Case presentation

A 63-year-old man with purulent inflammation of the right knee was admitted to the intensive care unit (ICU) in January 2008 due to suspected purulent pericarditis. The patient was not treated chronically. In an interview, he revealed that for many years, he suffered from pain of the fingers, hands, feet, and spine. He was never rheumatologically diagnosed. He temporarily received non-steroidal anti-inflammatory drugs. A few weeks before admission to the ICU, a pain in the right knee appeared in the patient, followed by fever. In the course of orthopedic diagnosis, a knee puncture was performed, confirming its purulent inflammation. In the synovial fluid culture, a methicillin-susceptible strain, Staphylococcus aureus, was grown and antibiotic therapy was implemented in accordance with the culture (cefazolin, ciprofloxacin, metronidazole). During orthopedic diagnosis, the patient experienced arrhythmias in the form of paroxysmal atrial flutter. The echocardiography showed exudative pericarditis and the presence of hyperechogenic fluid around the whole heart, the right ventricle to 3.6 cm, and the apex to 3.7 cm (Fig. 1).
Fig. 1

Echocardiography: hyperechogenic fluid around the whole heart (arrow)

Purulent pericarditis was suspected in the patient with suppurative arthritis, and the patient was transferred to the ICU. On admission to the ICU, the patient was in guarded condition. Abnormalities observed were edema of the low extremities, with an irregular heart rate of 110/min., and BO 130/70 mmHg.

CT of the chest was performed, which confirmed a very large amount of fluid in the pericardium (Fig. 2).
Fig. 2

CT of the chest: white arrow pericardial effusion, red arrow pleural effusion

A pericardial puncture procedure was urgently performed, with 1200 ml of thick purulent (confirmed by macroscopic examination) fluid evacuated. A large drain was placed in the pericardial cavity.

The results of the general test of the fluid are in the Table 1.
Table 1

The results of the general test of the fluid

Color

Very turbid

pH

5

Weight

1025

Protein

0.8 g %

Glucose

72 mg %

Cholesterol

164 mg %

LDH

5492 U/l

The results of the fluid-microscope smear are in the Table 2.
Table 2

The results of the fluid-microscope smear

Leukocytes

65 × 109

Neutrophils

66 %

Lymphocytes

15 %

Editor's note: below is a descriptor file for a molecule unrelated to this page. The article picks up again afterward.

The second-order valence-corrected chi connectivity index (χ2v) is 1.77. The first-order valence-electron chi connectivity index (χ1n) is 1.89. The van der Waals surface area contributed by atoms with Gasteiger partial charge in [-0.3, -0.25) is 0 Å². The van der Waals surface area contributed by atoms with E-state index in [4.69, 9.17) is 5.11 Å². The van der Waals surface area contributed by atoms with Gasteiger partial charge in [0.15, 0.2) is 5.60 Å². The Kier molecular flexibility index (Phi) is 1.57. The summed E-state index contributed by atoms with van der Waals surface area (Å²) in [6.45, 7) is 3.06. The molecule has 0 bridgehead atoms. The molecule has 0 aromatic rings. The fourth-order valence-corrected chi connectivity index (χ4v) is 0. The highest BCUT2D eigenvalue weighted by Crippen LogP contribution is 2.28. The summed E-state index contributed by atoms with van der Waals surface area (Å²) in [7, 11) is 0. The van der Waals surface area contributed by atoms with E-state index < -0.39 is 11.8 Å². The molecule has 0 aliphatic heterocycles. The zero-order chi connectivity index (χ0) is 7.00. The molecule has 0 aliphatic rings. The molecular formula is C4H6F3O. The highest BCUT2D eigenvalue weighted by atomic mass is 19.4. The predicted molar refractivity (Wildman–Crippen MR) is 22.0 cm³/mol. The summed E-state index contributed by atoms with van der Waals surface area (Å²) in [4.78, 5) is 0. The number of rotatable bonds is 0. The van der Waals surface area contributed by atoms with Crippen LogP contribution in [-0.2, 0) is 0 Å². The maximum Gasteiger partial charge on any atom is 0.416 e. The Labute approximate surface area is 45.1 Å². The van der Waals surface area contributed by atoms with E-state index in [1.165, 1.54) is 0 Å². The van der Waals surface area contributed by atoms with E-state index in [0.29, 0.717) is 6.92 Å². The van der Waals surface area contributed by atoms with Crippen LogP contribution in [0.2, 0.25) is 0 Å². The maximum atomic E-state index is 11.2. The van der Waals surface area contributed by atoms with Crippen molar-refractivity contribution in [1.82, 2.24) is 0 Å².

Multiple cultures of the pericardial fluid, blood, and a pericardial slice culture, including testing for tuberculosis, were negative. The next day after surgery on the pericardial cavity, the patient drained 150 ml of sanguine-purulent fluid. In a routine echocardiography, heart wall thickening of the pericardium to 5 mm was established. As a prevention of pericarditis construction, it was decided to provide fibrinolysis to the patient’s pericardial cavity. Three doses of streptokinase, 500,000 IU each, were scheduled every 12 h. Streptokinase was dissolved in 50 ml of 0.9 % NaCl and was administered by a catheter to the pericardial cavity. After administration of the drug, the drain was clamped for 12 h. The first administration of streptokinase was complicated by the occurrence of a severe retrosternal pain. The patient drained 250 ml of sanguinary purulent fluid. Further doses of the drug were discontinued. In view of the persistent purulent pericardial drainage up to 150 ml for 2 weeks, despite the use of broad-spectrum antibiotics (piperacillin/tazobactam, ciprofloxacin, linezolid), echocardiography was performed. This showed features of growing constriction of the pericardium with a progressive thickening of the pericardium blades to 8–10 mm, with visible material allowance echoes both on the pericardium and the visceral wall. Pericardial plaques were strong, saturated, and stiffer. The patient had a fever up to 38 °C. Due to insufficiency of antibiotic therapy, 17 days after complicated fibrinolytic therapy with Streptokinase, it was decided to administer r-t PA directly into the pericardium. Actilyse (20 mg) was dissolved in 100 ml of solvent and administered by a catheter into the pericardium. Pericardial drain was clamped for 24 h. The next day, the patient drained 300 ml of pericardial fluid. In the following days, there remained a high drainage of purulent secretions: 250, 100, 100, 50, and 50 ml. Fever was still observed despite the use of antibiotics (piperacillin/tazobactam, linezolidum, meropenem). Nine days after first administration of Actilyse, it was decided to give the next dose. The treatment consisted of 20 mg Actilyse in 50 ml of solvent. The drain was clamped for 24 h. Daily drainage decreased from 50 to 20 ml in successive days. Also, the fever subsided. At 6 days after the second r-tPA dose, the pericardial drain was removed. The total volume of purulent fluid drained was very large and exceeded 4000 ml. There were no complications of the treatment, with no significant deviations in coagulation parameters (thrombin time and INR) and peripheral blood counts. No fluid accumulation and symptoms and signs of constrictions were observed in clinical examinations as well as in echocardiography performed during 7 years follow-up after discharge.